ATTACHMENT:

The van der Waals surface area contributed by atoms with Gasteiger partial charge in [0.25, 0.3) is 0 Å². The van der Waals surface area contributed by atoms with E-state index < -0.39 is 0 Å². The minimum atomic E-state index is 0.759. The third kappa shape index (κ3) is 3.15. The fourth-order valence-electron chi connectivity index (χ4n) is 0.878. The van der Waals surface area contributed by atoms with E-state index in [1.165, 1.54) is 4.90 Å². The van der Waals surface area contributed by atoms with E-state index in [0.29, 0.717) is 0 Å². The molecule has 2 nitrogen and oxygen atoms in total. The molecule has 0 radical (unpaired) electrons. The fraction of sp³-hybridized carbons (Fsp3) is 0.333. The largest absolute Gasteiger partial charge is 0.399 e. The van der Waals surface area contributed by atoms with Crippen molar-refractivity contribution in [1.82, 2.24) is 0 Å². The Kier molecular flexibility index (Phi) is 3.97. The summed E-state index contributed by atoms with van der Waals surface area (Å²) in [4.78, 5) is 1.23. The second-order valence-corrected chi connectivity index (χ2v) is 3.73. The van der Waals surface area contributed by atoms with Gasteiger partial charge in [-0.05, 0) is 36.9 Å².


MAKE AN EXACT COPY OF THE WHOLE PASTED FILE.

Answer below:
The van der Waals surface area contributed by atoms with Gasteiger partial charge in [0.25, 0.3) is 0 Å². The van der Waals surface area contributed by atoms with E-state index < -0.39 is 0 Å². The minimum atomic E-state index is 0.759. The third kappa shape index (κ3) is 3.15. The fourth-order valence-electron chi connectivity index (χ4n) is 0.878. The van der Waals surface area contributed by atoms with E-state index in [1.165, 1.54) is 4.90 Å². The van der Waals surface area contributed by atoms with E-state index in [0.29, 0.717) is 0 Å². The molecule has 2 nitrogen and oxygen atoms in total. The molecule has 0 radical (unpaired) electrons. The fraction of sp³-hybridized carbons (Fsp3) is 0.333. The largest absolute Gasteiger partial charge is 0.399 e. The van der Waals surface area contributed by atoms with Crippen molar-refractivity contribution in [1.82, 2.24) is 0 Å². The Kier molecular flexibility index (Phi) is 3.97. The summed E-state index contributed by atoms with van der Waals surface area (Å²) in [4.78, 5) is 1.23. The second-order valence-corrected chi connectivity index (χ2v) is 3.73. The van der Waals surface area contributed by atoms with Gasteiger partial charge in [-0.05, 0) is 36.9 Å².